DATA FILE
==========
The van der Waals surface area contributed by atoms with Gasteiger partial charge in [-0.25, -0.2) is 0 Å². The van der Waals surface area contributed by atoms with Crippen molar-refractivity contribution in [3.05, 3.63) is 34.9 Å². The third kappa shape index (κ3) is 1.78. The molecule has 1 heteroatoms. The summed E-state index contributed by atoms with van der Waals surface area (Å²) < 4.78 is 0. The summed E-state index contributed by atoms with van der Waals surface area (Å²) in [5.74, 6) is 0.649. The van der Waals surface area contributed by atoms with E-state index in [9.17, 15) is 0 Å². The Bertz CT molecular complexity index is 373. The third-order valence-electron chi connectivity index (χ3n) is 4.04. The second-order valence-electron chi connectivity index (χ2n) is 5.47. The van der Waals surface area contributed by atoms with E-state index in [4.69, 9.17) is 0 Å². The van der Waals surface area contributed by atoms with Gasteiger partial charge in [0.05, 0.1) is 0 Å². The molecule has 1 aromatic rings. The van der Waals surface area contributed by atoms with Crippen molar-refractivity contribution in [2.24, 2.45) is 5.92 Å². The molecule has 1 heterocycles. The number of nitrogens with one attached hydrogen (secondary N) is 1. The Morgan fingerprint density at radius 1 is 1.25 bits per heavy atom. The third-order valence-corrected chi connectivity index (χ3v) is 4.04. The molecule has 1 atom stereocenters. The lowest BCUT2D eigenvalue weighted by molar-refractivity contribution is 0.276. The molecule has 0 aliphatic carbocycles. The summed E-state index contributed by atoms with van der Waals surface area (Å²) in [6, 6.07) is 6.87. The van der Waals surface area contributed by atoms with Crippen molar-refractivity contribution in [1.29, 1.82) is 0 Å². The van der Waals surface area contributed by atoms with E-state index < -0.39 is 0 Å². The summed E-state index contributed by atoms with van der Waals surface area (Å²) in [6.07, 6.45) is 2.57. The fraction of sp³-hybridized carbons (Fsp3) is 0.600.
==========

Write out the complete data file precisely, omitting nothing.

The van der Waals surface area contributed by atoms with Gasteiger partial charge in [-0.25, -0.2) is 0 Å². The van der Waals surface area contributed by atoms with Crippen molar-refractivity contribution in [3.05, 3.63) is 34.9 Å². The third kappa shape index (κ3) is 1.78. The molecule has 1 heteroatoms. The summed E-state index contributed by atoms with van der Waals surface area (Å²) < 4.78 is 0. The summed E-state index contributed by atoms with van der Waals surface area (Å²) in [5.74, 6) is 0.649. The van der Waals surface area contributed by atoms with E-state index in [9.17, 15) is 0 Å². The Bertz CT molecular complexity index is 373. The third-order valence-electron chi connectivity index (χ3n) is 4.04. The second-order valence-electron chi connectivity index (χ2n) is 5.47. The van der Waals surface area contributed by atoms with E-state index in [4.69, 9.17) is 0 Å². The van der Waals surface area contributed by atoms with Gasteiger partial charge in [0.05, 0.1) is 0 Å². The molecule has 1 aromatic rings. The van der Waals surface area contributed by atoms with Crippen molar-refractivity contribution in [2.24, 2.45) is 5.92 Å². The molecule has 1 heterocycles. The number of nitrogens with one attached hydrogen (secondary N) is 1. The Morgan fingerprint density at radius 1 is 1.25 bits per heavy atom. The third-order valence-corrected chi connectivity index (χ3v) is 4.04. The molecule has 1 atom stereocenters. The lowest BCUT2D eigenvalue weighted by molar-refractivity contribution is 0.276. The molecule has 0 aliphatic carbocycles. The summed E-state index contributed by atoms with van der Waals surface area (Å²) in [6, 6.07) is 6.87. The van der Waals surface area contributed by atoms with Crippen molar-refractivity contribution in [1.29, 1.82) is 0 Å². The van der Waals surface area contributed by atoms with E-state index < -0.39 is 0 Å². The summed E-state index contributed by atoms with van der Waals surface area (Å²) in [6.07, 6.45) is 2.57. The fraction of sp³-hybridized carbons (Fsp3) is 0.600.